Mental health services for marginalised women
By Geraldine Esdaille,
We all wish to live a life in good health, free from illness and suffering. As a nurse and a yoga teacher, this has been made abundantly clear to me over the years whether working in a prison in Glasgow, or in a clinic in Bhopal, India.
"Recent figures suggest that inequalities in life expectancy between people living in the most and least deprived areas of Scotland is widening. There is a 24 year gap in healthy life expectancy between the wealthiest and the poorest people in Scotland (Health Foundation 2023)."
In his 2014 Ted Talk Sir Harry Burns, the ex chief medical officer for Scotland, lays out a fascinating exploration of the concept of salutogenesis - a focus on wellness and wellbeing as a marker of good health rather than the absence of disease. Yet, almost a decade later, the average life expectancy in Scotland is the lowest in Western Europe (Health Foundation 2023).
Recent figures suggest that inequalities in life expectancy between people living in the most and least deprived areas of the Scotland is widening. There is a 24 year gap in healthy life expectancy between the wealthiest and the poorest people in Scotland (Health Foundation 2023). These figures are impacted by myriad issues. Covid-19, drug related deaths and increasing poverty as a result of global economic challenge are undoubtedy contributing factors.
The solutions are aspirational, complex and require a multi-systems collaborative approach. There is no easy answer and work is required at both political and grassroots level to support people to be more well. Accessing spaces that truly promote health is key for people to be able to develop a sense of autonomy and empowerment around wellbeing.
In 2014, we established Edinburgh Community Yoga (ECY), a locally focussed social enterprise, with one mission in mind: ‘to reduce health inequality and empower people and communities by improving access to the therapeutic benefits of yoga by working across cultural, economic and health barriers that inhibit people from taking part’.
The journey of ECY has taken many twists and turns. We run chair based programmes on social prescription in areas of socioeconomic deprivation around the city, deliver trauma informed yoga programmes for women affected by trauma and recovering from addiction. We work in every corner of the city: in prisons, doctors surgeries, psychiatric facilities, schools, recovery hubs and community centres.
We understand that many people cannot access wellness activities as a result of poor mental and physical health issues, adverse childhood events leading to chronic stress and complex post traumatic stess disorder and issues around financial exclusion. Our evaluation highlights the importance of community, connection and positive relationships in boosting self-esteem and confidence.
A ECY participant said: “People might be excused for thinking ‘it’s just yoga’ but I know better! I genuinely think it’s the most important thing I’ve discovered in my recovery and the longer I do it the more pervasive the benefits seem to become.”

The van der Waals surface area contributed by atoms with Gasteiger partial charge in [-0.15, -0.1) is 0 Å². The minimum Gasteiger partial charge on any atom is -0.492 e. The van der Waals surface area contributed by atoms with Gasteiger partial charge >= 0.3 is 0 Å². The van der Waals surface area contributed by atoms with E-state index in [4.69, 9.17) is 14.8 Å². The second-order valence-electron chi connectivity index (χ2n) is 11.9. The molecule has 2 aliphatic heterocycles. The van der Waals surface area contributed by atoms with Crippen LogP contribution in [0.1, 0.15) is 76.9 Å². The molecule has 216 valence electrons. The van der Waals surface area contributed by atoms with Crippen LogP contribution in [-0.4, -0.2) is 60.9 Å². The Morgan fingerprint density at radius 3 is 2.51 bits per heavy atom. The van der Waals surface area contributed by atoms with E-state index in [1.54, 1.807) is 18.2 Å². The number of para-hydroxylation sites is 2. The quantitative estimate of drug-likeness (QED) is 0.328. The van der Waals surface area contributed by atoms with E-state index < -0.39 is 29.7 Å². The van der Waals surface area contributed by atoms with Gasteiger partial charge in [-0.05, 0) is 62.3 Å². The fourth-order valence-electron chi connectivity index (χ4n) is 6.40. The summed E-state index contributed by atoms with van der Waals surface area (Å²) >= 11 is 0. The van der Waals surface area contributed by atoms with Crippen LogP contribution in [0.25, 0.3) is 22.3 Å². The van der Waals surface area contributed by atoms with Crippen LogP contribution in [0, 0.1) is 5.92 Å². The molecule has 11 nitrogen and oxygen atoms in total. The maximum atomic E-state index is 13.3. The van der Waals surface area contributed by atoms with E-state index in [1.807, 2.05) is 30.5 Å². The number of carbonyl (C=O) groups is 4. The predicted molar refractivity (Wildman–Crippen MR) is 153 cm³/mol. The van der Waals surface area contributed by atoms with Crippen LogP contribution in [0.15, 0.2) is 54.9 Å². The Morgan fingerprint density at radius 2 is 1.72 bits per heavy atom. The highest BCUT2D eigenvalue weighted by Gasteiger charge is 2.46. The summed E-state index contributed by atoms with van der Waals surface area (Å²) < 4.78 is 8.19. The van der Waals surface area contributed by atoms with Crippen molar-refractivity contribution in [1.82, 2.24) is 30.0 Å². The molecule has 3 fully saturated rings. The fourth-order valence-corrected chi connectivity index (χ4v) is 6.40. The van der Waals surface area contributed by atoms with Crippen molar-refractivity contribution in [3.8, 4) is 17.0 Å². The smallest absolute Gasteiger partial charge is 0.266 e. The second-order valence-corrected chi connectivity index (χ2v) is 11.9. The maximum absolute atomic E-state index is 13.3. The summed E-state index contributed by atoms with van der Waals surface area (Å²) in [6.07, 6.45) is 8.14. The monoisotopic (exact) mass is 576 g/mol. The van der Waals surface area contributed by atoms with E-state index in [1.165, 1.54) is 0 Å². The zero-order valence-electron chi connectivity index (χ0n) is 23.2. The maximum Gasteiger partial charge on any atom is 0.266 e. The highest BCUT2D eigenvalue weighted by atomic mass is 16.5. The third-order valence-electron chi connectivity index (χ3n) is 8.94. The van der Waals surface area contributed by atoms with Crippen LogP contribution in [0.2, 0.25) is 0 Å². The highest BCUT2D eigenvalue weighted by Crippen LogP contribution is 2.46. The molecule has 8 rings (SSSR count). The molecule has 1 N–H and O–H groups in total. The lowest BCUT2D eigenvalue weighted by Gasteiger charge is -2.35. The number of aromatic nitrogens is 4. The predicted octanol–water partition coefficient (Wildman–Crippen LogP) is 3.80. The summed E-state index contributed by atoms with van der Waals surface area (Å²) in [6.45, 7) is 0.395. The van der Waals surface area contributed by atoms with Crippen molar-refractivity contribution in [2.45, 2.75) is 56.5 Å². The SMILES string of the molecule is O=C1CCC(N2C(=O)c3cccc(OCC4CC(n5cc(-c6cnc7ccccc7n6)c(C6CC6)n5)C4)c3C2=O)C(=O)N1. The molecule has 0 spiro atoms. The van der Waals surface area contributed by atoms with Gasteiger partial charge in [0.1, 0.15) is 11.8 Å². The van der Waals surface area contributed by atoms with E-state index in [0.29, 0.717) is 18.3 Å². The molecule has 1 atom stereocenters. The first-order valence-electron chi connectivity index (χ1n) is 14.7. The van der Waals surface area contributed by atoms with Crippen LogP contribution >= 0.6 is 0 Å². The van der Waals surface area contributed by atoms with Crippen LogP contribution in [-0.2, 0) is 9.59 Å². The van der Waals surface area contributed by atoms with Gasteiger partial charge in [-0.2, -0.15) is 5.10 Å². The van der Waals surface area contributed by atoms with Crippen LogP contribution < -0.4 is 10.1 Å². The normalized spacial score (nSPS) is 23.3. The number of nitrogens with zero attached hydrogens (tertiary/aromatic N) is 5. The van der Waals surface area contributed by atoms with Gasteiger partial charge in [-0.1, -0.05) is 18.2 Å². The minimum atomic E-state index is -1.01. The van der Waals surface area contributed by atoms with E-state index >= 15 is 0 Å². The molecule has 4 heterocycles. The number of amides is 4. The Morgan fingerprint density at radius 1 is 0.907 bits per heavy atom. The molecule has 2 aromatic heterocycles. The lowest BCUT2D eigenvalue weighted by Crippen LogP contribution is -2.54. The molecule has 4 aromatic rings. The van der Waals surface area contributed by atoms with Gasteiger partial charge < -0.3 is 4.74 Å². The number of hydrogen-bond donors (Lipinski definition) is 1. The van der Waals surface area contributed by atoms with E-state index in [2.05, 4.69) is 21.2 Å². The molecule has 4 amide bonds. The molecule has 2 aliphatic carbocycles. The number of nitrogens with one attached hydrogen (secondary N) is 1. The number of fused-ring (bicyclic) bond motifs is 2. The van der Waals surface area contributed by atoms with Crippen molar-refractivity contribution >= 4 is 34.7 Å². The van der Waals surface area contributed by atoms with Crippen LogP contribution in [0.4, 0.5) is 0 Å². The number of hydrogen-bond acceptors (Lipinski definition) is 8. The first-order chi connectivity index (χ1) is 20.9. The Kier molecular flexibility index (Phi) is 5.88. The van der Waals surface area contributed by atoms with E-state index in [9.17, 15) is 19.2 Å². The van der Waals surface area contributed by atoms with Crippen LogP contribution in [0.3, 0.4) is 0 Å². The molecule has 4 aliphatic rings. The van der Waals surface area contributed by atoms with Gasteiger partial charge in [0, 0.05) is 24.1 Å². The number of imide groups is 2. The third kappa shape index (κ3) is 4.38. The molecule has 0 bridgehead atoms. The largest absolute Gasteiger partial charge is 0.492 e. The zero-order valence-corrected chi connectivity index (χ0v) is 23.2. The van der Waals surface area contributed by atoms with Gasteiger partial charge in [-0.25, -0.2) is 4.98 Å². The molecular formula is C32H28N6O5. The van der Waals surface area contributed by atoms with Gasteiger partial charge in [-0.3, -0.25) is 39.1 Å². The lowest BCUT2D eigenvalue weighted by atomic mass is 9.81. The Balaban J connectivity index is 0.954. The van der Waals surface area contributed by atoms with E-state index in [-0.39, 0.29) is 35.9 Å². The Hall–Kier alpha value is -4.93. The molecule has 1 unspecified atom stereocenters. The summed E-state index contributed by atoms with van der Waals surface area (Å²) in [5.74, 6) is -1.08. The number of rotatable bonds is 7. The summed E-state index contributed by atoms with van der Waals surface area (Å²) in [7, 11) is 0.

In 2019, I was awarded a Churchill Fellowship and spent three months in Vancouver, the USA and Kenya studying not for profit organisations who have pioneered work around trauma informed practice, scholarship, mentorship and yoga training, supporting marginalised groups to access yoga and to take the benefits back to their communities.
My leadership skills, belief in our mission and my commitment to the work we do were solidified on this journey, leading me to leave my role in medical education and focus on running ECY full time with our small team, Laura Wilson, founding director and Elle O’Donnnell our operations manager.
A global pandemic put a spanner in our works but in 2021, I was successful in obtaining funding via the Churchill Fellowship's Activate Fund to develop a six month programme of yoga based education for women affected by trauma in recovery from substance use – the Action Scholarship Programme (ASP). In this time period, I was also awarded a Queen’s Nurse title from the Queen’s Nursing Institute Scotland, a leadership programme and award that I never would have applied for had I not completed the Churchill Fellowship. This bridged a gap for me in my careers in nursing and yoga.
At ECY, we have completed our first six month pilot of the ASP with ten women and have just started our second cohort due to complete in March 2024. Building on the learning from cohort one, we are creating a connected community of women, some of whom have become peer volunteers on our outreach projects, others who we are supporting (both financially and practically) to explore the opportunity to become yoga teachers.
Healing takes time and the journey is not always smooth, but the practice of yoga is a practice of a lifetime and we hope women, whether they choose to become yoga teachers or not, develop skills and tools that can support them to experience more wellbeing and better health through the rest of their lives.
For more information visit Edinburgh Community Yoga.
The views and opinions expressed by any Fellow are those of the Fellow and not of the Churchill Fellowship or its partners, which have no responsibility or liability for any part of them.
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